- In 2001 alone, 54,000 people “attacked” the Channel Tunnel terminal in Calais and 5,000 had gotten through.
- Migrants evicted from Calais moved to Paris and established a massive squatter camp at the Jardins d’Eole, a public park near the Gare du Nord station, from where high-speed Eurostar trains travel to and arrive from London. The area has become a magnet for human traffickers who charge migrants thousands of euros for fake travel documents, for passage to London.
- The President of the Alpes-Maritimes region, Eric Ciotti, criticized the government’s “irresponsible” plan to relocate migrants in Calais to other parts of France. He said the plan would “proliferate a multitude of small Calais, genuine areas of lawlessness that exacerbate lasting tensions throughout the country.”
- A whistleblower reported that volunteer aid workers at “The Jungle” were forging sexual relationships with migrants, including children. “Female volunteers having sex enforces the view (that many have) that volunteers are here for sex,” he said.
French President François Hollande has vowed “definitively, entirely and rapidly” to dismantle “The Jungle,” a squalid migrant camp in the northern port town of Calais, by the end of this year.
Hollande made the announcement during a September 26 visit to Calais — but not to the camp itself — amid growing unease over France’s escalating migrant crisis, which has become a central issue in the country’s presidential campaign.
The French government plans to relocate the migrants at the camp to so-called reception centers in other parts of the country. But it remains unclear how the government will prevent migrants from returning to Calais.
Sceptics say the plan to demolish “The Jungle” is a publicity stunt that will temporarily displace the migrants but will not resolve the underlying problem — that French officials refuse either to deport illegal migrants or else to secure the country’s borders to prevent illegal migrants from entering France in the first place.
The decision to demolish the camp came just days after construction work began on a wall in Calais, a major transport hub on the edge of the English Channel, to prevent migrants at the camp from stowing away on cars, trucks, ferries and trains bound for Britain.
In recent months, people-smugglers armed with knives, bats and tire irons have forced truck drivers to stop so that migrants can board their vehicles. The Deputy Mayor of Calais, Philippe Mignonet, has described the main route to the port as a “no-go area” between midnight and 6am.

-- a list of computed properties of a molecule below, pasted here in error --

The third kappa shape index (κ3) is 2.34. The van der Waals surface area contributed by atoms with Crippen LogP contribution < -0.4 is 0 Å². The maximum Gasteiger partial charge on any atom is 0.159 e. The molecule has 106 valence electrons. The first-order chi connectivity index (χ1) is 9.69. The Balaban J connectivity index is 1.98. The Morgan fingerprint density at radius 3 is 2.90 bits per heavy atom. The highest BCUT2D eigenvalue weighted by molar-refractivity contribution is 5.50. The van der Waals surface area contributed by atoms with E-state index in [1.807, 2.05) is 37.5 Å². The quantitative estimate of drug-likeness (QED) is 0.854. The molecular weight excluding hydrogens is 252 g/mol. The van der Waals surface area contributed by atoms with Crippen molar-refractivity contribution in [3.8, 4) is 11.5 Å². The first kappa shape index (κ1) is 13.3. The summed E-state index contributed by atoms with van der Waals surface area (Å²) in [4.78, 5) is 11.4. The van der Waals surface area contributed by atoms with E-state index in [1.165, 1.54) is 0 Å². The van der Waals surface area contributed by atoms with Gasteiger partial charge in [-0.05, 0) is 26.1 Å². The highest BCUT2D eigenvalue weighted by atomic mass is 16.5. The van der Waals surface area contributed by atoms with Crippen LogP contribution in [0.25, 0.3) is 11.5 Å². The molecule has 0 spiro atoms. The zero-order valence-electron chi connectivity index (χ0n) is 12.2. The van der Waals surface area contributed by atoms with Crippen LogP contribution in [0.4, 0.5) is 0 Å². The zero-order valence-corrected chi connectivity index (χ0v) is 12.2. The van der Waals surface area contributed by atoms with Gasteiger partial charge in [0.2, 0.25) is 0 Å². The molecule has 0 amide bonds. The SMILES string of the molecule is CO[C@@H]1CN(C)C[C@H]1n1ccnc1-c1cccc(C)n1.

“The Jungle” — the name “jungle” comes from “dzhangal,” the Pashto word for forest — now houses around 10,000 migrants from Africa, Asia and the Middle East who are trying to reach Britain. Migrants at the camp are from Sudan (45%), Afghanistan (30%), Pakistan (7%), Eritrea (6%) and Syria (1%), according to aid agencies. The migrants at the camp are mostly young men and boys, including some 800 unaccompanied minors, who are seeking jobs in Britain’s underground economy.
Migrants have been gathering in Calais in large numbers ever since the Channel Tunnel linking France and Britain opened in May 1994, and the Schengen Agreement, which abolished border controls between France and most of its neighbors (but not the UK), entered into force in March 1995.
In 1999, the French government asked the Red Cross to build a migrant “reception center” in Sangatte to accommodate a growing number of migrants on the streets of Calais and surrounding areas. The Sangatte camp, which was housed in a giant warehouse situated about a half mile from the entrance to the Channel Tunnel, had a capacity of 600 people.
Far from resolving the migrant problem in Calais, the Sangatte facility served as a magnet, quickly drawing thousands more people to the area. Within months, some 2,000 migrants were living in the camp in increasingly cramped conditions. Many of those staying at Sangatte tried to jump onto slow-moving trains at the entrance to the Channel Tunnel, or hide inside trucks crossing to Britain on ferries.
At the time, French authorities reported a massive increase in the number of arrests in or around the Channel Tunnel. In 1999, 8,000 people were arrested in Calais for immigration offenses. By 2001, that number had jumped ten-fold to 80,000 arrests. Eurotunnel, the company that manages and operates the Channel Tunnel, said that in 2001 alone, 54,000 people had “attacked” the terminal in Calais and 5,000 had gotten through. Many of those were living in Sangatte.